Glioblastoma multiforme (GBM) is an aggressive CNS malignancy, which is rarely curable. Diffuse brain invasion is a hallmark of this cancer. At the molecular level, the EGF receptor (EGFR) plays a central role in determining the physiology of many GBMs. EGFR gene amplification is common in GBM and frequently accompanied by an in-frame deletion of exons 2-7, which yields a truncated and constitutively active form of the receptor (EGFRvIII). Because of the profound effects of the EGFR and EGFRvIII on GBM cell physiology, EGFR-selective tyrosine kinase inhibitors (TKIs) and other EGFR-targeting therapeutics have been used to treat these tumors. Efficacy has been demonstrated;however, GBMs typically escape from control. We have identified the urokinase-type plasminogen activator receptor (uPAR) as a cell-signaling receptor that may become activated to support GBM cell growth and survival when EGFR signaling is neutralized or when GBM cells are treated with EGFR-targeting therapeutics. Activation of the uPAR cell-signaling system may increase GBM cell migration and invasion. In GBM cells, in which EGFRvIII is expressed, crosstalk pathways involving EGFRvIII and uPAR may be essential to activate the mitogenic transcription factor, STAT5B, and actualize a highly aggressive phenotype. Similar crosstalk pathways also may occur when the EGFR is amplified in the absence of EGFRvIII. The goal of this research project is to characterize the role of uPAR as a receptor that synergizes with the EGFR in GBM cells and as a receptor that may allow GBMs to escape from control in patients that are treated with EGFR-targeting therapeutics. Understanding uPAR mechanisms in GBM cells will facilitate rational design of uPAR-targeting therapeutics that could be used independently or in combination with EGFR-targeting drugs in patients with GBM.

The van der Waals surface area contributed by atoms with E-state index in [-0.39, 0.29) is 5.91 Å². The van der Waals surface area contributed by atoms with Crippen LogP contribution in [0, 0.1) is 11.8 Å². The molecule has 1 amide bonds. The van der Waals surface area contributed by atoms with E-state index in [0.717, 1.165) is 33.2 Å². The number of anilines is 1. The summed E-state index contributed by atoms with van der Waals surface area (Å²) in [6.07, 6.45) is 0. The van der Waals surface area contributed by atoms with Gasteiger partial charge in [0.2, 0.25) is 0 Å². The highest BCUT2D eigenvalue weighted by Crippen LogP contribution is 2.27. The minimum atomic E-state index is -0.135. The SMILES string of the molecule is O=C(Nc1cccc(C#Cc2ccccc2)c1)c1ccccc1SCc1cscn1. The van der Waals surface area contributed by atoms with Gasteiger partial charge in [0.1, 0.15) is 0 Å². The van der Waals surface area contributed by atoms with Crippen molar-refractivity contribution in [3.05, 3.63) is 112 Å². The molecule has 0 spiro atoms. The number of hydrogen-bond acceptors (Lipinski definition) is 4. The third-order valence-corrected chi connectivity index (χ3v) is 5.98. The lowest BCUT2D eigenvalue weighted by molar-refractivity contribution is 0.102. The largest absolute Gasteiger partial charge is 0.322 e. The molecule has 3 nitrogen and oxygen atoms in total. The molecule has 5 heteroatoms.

In Aim 1, we will study multiple model systems, including human GBMs that are propagated as xenografts, to test the hypothesis that activation of uPAR signaling constitutes an important pathway by which GBM cells escape from control by EGFR-targeting therapeutics.
In Aim 2, we will characterize uPAR-EGFR crosstalk, at the molecular level in GBM cells, and test candidate therapeutic approaches for neutralizing this crosstalk.
In Aim 3, we test whether inadvertent activation of the uPA-uPAR system, in GBM cells treated with EGFR-targeting therapeutics, induces phenotypic changes favoring cell migration and invasion.
In Aim 4, we explore the relationship between uPAR and the EGFR in surgical specimens of primary and recurrent human GBMs. We also will apply quantum dot immunofluorescence microscopy to probe for evidence of uPAR signaling in human GBM specimens, at the single-cell level. Although this project has a basic science foundation, our objectives are highly translational. Ultimately, our goal is to complete the pre-clinical studies necessary to justify targeting uPAR for therapeutics development in GBM.
Effective therapies are currently not available for patients with the CNS malignancy, glioblastoma multiforme. Thus, the prognosis for these patients is poor. The goal of this proposal is to confirm that a receptor called uPAR is an important new target for drug development in glioblastoma multiforme and to determine how, mechanistically, to block the activity of uPAR and thereby eradicate glioblastoma multiforme tumor cells.
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